Trade union Solidarity has recently released its electricity self-help guide which provides South Africans with advice on how to beat load shedding and limit their reliance on Eskom.
The guide was compiled by Muller Pretorius, who holds engineering and information science degrees from the University of Pretoria.
According to the report, public demand for electricity is on the increase – which equates to electricity shortages and higher prices.
Research undertaken by Solidarity shows that Eskom’s supply will still be under tremendous pressure for several years.
To help households cope with the electricity shortages, higher prices, and load shedding, Solidarity released the self-help guide.
“With this guide Solidarity is offering a useful manual to its members and the public on how households can become less dependent on Eskom,” said Solidarity.
How to beat load shedding
To become self-sustaining when it comes to electricity, Solidarity recommends the following:
- Replace all lights with low-energy 12V LED lights which can run on standby batteries
- Buy a diesel or petrol generator
- Buy a solar geyser
- Thermally insulate your house to limit the use of heaters or air conditioners
- Invest in solar power to produce your own electricity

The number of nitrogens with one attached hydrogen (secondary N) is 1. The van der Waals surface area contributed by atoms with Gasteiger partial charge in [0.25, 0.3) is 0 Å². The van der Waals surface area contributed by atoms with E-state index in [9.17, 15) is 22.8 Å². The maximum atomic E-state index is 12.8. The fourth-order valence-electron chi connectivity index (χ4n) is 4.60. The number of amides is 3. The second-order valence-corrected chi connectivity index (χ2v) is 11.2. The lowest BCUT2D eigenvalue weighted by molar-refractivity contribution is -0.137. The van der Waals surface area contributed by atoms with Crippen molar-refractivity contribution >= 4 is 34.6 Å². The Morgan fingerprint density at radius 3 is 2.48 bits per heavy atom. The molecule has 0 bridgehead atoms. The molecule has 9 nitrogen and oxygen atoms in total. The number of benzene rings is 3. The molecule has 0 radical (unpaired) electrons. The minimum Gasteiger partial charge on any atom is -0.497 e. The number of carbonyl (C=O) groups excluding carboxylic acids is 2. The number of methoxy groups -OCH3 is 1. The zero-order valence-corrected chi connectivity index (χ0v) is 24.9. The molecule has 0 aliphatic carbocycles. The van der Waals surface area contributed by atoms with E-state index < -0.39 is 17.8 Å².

The Solidarity guide provided the following pricing guideline for the aforementioned suggestions:
- 12V LED lights with batteries – R10,000
- Diesel or petrol generator – R16,000
- Thermal insulation for your house – R14,000
- Solar geyser– R27,000
- Solar power panels and batteries – between R56,000 and R280,000
Becoming completely Eskom free
To become completely Eskom free, or to run a grid-tied system to provide full protection against load shedding, can be expensive.
A 6kW grid-tied solar system, which includes solar panels and a feedback meter, will set you back around R174,500.
A 6kW solar system, which generates all the electricity needed to run a household through solar power and battery backup, will cost around R280,300.
The full electricity guide is available here.
Solidarity, in conjunction with KragDag, has also launched an emergency plan aimed at the event of a total Eskom blackout.
The plan offers practical tips on how households can prepare for the possibility of being without Eskom electricity for up to two weeks.